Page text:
The Sea Cliff Village Museum has received a $10,000 donation from a trust set up by Dick Manuel, a former resident who died in 2010, and his wife, Marjorie. Courtney Chambers, the museum director, said that Manuel’s donation is the largest in the museum’s 40-year history.
Since the museum does not have a 501(c)(3) classification, it is not an official nonprofit organization. So the money will go to the village, and the museum will be able to withdraw funding whenever it is needed.
“To be honest, it sort of came out of the blue,” Chambers said. “It wasn’t money we were soliciting, but we’re very grateful to have.”
Since the funding was so unexpected, there is not yet any specific plan for how it will be used, Chambers explained. She added, however, that she would prefer that it go toward new programming or special exhibits once the coronavirus pandemic has subsided.
Village Trustee Nick Pinto said he would serve as the intermediary between the museum and the village, working alongside Chambers to provide the museum with everything it needs. Sea Cliff has a wonderful history, Pinto said, and it means a lot for the museum to have such strong financial backing, especially considering the impact the pandemic has had on the facility.
“Hopefully, when we come out of this and we can get back to some sort of normalcy, the museum can be a more attractive place for people to visit and learn from,” he said. “There’s a lot of great things in the museum.”
According to Manuel’s younger brother, Tom, and son, Bill, Sea Cliff was very important to him. He was born on Sept. 15, 1927, the first baby born in a new wing of Glen Cove Hospital. He grew up in Sea Cliff, and he, Tom and their sister, Kathryn, were the third generation of Manuels to live in the village.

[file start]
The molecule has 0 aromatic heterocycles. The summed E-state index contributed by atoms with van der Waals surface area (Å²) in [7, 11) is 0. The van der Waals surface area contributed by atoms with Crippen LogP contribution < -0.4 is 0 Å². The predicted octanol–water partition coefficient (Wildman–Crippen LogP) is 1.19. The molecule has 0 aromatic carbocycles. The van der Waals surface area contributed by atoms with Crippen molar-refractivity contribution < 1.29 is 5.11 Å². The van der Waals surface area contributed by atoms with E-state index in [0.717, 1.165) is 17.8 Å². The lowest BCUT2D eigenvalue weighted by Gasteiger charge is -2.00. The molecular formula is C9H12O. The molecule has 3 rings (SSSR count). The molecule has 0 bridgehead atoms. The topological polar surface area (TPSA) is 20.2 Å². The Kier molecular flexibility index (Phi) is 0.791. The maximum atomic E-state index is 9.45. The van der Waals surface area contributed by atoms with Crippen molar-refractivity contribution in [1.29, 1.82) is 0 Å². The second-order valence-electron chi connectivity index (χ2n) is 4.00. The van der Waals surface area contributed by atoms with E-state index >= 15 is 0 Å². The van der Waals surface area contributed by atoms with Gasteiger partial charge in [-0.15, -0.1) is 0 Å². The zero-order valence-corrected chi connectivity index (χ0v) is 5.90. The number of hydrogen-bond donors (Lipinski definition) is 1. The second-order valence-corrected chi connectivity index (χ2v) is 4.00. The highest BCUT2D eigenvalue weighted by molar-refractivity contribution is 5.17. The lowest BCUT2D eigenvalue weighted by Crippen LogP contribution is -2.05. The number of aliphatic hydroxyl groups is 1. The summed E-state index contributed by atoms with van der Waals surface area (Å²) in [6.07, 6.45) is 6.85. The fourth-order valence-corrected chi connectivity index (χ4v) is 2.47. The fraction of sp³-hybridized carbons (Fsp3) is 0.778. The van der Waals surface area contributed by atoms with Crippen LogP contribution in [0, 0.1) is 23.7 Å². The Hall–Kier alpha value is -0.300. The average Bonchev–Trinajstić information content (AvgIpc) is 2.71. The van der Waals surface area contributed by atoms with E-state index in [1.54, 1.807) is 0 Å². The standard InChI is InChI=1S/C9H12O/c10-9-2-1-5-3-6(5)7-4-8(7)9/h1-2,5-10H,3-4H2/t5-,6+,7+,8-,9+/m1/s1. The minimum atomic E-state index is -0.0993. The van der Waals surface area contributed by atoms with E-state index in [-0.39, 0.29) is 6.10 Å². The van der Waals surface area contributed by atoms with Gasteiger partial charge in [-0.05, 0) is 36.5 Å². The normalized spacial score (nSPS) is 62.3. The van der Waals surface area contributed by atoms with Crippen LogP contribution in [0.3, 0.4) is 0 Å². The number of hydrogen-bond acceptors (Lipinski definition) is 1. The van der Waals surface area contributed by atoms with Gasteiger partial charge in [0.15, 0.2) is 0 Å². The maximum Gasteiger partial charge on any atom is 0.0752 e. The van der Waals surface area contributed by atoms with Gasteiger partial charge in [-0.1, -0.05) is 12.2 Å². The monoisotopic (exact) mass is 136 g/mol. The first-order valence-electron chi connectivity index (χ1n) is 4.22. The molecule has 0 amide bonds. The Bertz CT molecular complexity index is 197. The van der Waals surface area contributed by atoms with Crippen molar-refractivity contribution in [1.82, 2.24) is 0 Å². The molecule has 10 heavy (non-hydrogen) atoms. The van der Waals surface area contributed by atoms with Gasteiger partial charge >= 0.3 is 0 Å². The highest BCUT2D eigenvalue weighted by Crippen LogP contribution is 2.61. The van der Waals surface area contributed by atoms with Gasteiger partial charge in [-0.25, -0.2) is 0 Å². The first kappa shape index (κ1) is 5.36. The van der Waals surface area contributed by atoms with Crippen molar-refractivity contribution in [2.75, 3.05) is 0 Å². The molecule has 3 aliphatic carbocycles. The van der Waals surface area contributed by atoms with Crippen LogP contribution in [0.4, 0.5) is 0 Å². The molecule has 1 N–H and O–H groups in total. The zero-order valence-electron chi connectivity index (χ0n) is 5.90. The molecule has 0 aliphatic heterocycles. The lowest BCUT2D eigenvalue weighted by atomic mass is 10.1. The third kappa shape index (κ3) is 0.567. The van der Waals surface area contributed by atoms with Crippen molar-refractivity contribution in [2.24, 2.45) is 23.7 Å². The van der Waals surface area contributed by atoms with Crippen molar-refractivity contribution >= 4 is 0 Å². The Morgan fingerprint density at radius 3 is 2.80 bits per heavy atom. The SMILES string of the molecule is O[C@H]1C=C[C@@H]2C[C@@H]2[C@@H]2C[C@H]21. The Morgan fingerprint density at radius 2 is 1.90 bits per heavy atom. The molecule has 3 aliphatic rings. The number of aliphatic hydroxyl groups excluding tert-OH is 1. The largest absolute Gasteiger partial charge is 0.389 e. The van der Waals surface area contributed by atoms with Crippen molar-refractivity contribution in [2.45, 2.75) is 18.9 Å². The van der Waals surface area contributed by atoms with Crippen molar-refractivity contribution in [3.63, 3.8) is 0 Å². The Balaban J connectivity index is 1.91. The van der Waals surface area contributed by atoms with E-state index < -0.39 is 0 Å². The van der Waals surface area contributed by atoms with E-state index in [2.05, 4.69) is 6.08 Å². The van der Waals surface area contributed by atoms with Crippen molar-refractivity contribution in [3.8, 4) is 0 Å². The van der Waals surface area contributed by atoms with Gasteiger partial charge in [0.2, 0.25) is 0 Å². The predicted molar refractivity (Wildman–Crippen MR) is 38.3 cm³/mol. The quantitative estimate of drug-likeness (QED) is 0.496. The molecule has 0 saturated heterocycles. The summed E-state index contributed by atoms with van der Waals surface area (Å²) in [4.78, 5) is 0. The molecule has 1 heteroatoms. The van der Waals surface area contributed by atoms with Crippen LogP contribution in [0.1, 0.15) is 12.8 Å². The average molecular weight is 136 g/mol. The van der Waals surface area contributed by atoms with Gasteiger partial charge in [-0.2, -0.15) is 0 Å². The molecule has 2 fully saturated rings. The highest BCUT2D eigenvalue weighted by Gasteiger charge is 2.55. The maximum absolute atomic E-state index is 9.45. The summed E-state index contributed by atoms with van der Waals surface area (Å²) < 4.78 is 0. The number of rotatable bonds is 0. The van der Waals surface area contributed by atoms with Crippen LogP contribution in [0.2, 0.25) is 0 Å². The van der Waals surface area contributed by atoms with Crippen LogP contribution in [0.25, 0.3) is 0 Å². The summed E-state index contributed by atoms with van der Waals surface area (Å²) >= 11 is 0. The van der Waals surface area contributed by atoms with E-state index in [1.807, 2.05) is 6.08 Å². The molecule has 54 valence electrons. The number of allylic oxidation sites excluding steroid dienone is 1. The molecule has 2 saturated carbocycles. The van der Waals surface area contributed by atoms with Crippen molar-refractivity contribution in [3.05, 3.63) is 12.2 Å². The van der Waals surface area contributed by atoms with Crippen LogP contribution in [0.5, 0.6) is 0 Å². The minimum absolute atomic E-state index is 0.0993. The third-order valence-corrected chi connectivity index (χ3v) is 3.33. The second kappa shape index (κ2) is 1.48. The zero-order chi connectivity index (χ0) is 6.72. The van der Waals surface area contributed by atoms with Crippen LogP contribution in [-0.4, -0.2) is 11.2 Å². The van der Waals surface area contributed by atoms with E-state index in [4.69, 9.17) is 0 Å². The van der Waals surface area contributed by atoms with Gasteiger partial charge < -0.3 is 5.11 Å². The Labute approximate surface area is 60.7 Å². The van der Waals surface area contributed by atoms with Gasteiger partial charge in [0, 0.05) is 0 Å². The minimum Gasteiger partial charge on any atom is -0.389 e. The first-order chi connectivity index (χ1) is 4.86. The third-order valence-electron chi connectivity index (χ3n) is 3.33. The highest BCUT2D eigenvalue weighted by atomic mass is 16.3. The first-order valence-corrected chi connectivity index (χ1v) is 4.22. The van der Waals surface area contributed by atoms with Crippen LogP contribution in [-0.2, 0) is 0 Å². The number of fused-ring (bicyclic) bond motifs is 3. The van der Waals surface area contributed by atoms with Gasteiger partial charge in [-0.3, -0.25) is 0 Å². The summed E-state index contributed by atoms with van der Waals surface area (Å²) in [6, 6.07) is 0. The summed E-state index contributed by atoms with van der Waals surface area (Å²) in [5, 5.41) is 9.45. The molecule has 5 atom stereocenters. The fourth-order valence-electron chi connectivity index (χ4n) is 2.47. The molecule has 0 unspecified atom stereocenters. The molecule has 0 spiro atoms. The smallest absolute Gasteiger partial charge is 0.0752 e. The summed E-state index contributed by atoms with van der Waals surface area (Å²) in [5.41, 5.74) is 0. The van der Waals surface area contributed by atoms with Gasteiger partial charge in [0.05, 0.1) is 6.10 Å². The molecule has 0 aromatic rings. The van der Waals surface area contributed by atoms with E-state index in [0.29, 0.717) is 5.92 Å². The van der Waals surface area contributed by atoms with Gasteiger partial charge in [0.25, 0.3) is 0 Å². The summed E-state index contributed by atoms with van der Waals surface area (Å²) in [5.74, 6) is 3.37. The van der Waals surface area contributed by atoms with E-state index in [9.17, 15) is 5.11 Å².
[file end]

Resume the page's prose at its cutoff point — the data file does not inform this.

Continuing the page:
Tom, who lives near Philadelphia, said that he and his brother grew up on the water of Hempstead Harbor, both developing a keen interest in sailing from a young age thanks to the Sea Cliff Yacht Club. Dick started crewing in boat races in his early teens, Tom said, before buying his first boat. He even raced sailboats at the collegiate level at Lafayette College in Easton, Pa., which, his brother said, showed that his heart was never far from Sea Cliff.
“[If] you live in Sea Cliff, you love Sea Cliff,” Tom said. “We grew up, and Sea Cliff was all we knew.”
After graduating from Sea Cliff High School in 1945, Dick joined the Merchant Marine, spending the next two years on freighters anywhere from New York to the western coast of South America. After his service ended, he studied chemical engineering at Lafayette, where he met Marjorie Simpson, whom he married after the two graduated in 1951.
Dick was hired by Colgate Palmolive’s international division, and worked all over the world, from Lima, Peru, to Yokohama and West Tokyo, Japan, as well as the U.S. While his surroundings were constantly changing, his love of sailing did not, and he joined yacht clubs everywhere he lived.
Dick returned to Sea Cliff roughly every other year, Bill said, to spend time with his parents.
He and his family settled in Ridgewood, N.J., in 1974, but he returned to Long Island full-time after his retirement in 1985, having purchased land and built a house on Shelter Island in the 1970s. By that time, his children, Bill, John and Pat, had all moved to the West Coast. Dick and Marjorie ultimately followed suit, moving to Bainbridge Island, Wash., in 2005 to be closer to Pat and her children, Matt and Kyle.
Before he died on Feb. 1, 2010, Dick detailed the donation to the Sea Cliff museum. Since his family had been in the village for several generations, Bill said, preserving Sea Cliff’s history was very important to his father. Every era of that history contributes to its present and future, he said, which is vital in helping younger generations understand how they came to be where they are.
“I think that it’s important to have some sort of a way of preserving this [history],” Bill said, “and if that means it has to be a physical location, that needs to be supported.”
Additionally, Tom said Dick was friends with the museum’s founders, Charles Ransom and Charles and Prudence Hurley. This, Tom said, gave his brother a personal connection to the museum.
“Besides loving the town, besides loving historical things, he was part of that age of people who started it,” Tom said.
Chambers said that such a generous donation is proof that Sea Cliff is a place that sticks with people throughout their lives, whether they stay for life or go on to live in other places. “It’s really special,” she said. “It really shows you how residents feel about this village even when they’re no longer living here.”